Looking at the stock’s valuation, Constellation’s shares have always appeared pricey on the surface. Regardless, its EVA growth over the past 5-10 years has managed to surpass even the market’s rosy expectations. Please see below the valuation metrics of the EVA framework that remedy accounting distortions to give us a clearer picture on where the stock stands in a historical context.

(Curious why we don’t use the most popular multiples? Find out here!)

The “fair” valuation range in the future hinges on the firm’s reinvestment efficiency, and as we see potential downside risks on the growth front, we have employed more conservative assumptions in our model. Nevertheless, the market-relative valuation seems unattractive at the moment with a NOPAT yield of 2.8%. Waiting for the valuation component to become at least neutral to the total return formula seems a reasonable approach at this point.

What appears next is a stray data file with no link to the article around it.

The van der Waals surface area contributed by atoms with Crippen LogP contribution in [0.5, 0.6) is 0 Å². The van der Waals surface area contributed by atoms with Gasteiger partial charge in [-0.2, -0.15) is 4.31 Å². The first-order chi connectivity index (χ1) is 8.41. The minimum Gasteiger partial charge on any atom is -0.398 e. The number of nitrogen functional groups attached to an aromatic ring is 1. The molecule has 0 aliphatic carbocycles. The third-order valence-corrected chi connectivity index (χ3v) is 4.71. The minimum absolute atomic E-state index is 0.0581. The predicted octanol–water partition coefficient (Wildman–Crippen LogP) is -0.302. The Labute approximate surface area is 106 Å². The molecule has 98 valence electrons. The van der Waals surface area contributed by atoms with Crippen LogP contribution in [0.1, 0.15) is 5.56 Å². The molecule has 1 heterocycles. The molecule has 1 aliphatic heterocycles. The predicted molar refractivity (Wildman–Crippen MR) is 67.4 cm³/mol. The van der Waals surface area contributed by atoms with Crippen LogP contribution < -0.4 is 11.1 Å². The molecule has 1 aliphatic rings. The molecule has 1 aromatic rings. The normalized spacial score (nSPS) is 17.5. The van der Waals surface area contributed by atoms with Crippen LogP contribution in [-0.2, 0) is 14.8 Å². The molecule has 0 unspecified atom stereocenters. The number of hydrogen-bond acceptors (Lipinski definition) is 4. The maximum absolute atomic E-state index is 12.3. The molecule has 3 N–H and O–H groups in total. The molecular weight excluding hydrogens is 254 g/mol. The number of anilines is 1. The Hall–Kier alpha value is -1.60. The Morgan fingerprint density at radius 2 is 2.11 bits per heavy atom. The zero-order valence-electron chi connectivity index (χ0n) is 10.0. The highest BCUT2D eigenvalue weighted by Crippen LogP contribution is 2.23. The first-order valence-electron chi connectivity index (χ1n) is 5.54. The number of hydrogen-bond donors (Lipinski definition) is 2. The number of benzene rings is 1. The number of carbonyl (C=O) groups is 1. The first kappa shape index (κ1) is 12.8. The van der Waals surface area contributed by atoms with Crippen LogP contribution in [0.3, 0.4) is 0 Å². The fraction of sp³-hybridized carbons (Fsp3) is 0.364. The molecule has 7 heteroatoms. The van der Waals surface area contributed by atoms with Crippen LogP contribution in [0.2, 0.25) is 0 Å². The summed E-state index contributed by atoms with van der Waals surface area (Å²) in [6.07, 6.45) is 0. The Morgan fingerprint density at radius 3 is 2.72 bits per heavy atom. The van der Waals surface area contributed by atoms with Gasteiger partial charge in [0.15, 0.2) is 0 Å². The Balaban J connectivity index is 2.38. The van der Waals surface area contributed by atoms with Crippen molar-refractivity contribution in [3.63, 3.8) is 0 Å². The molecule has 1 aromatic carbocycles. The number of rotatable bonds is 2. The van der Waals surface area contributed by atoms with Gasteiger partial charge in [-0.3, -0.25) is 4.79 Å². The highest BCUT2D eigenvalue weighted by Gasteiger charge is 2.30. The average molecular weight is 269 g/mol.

Overall, the time to get excited is not now. The “Key Data” table and the 5-year total return potential chart speak for themselves.

Source: ISS EVA, The FALCON Method

The FALCON Method can identify much better opportunities in the current market, so we are passing up on Constellation for now.

The verdict

The most obvious risk that comes to mind is that Constellation may have reached a point where it is too large to sustain its historical growth levels. The company will have to allocate as much cash in the upcoming five years as it had in the last two decades, and this raises several questions.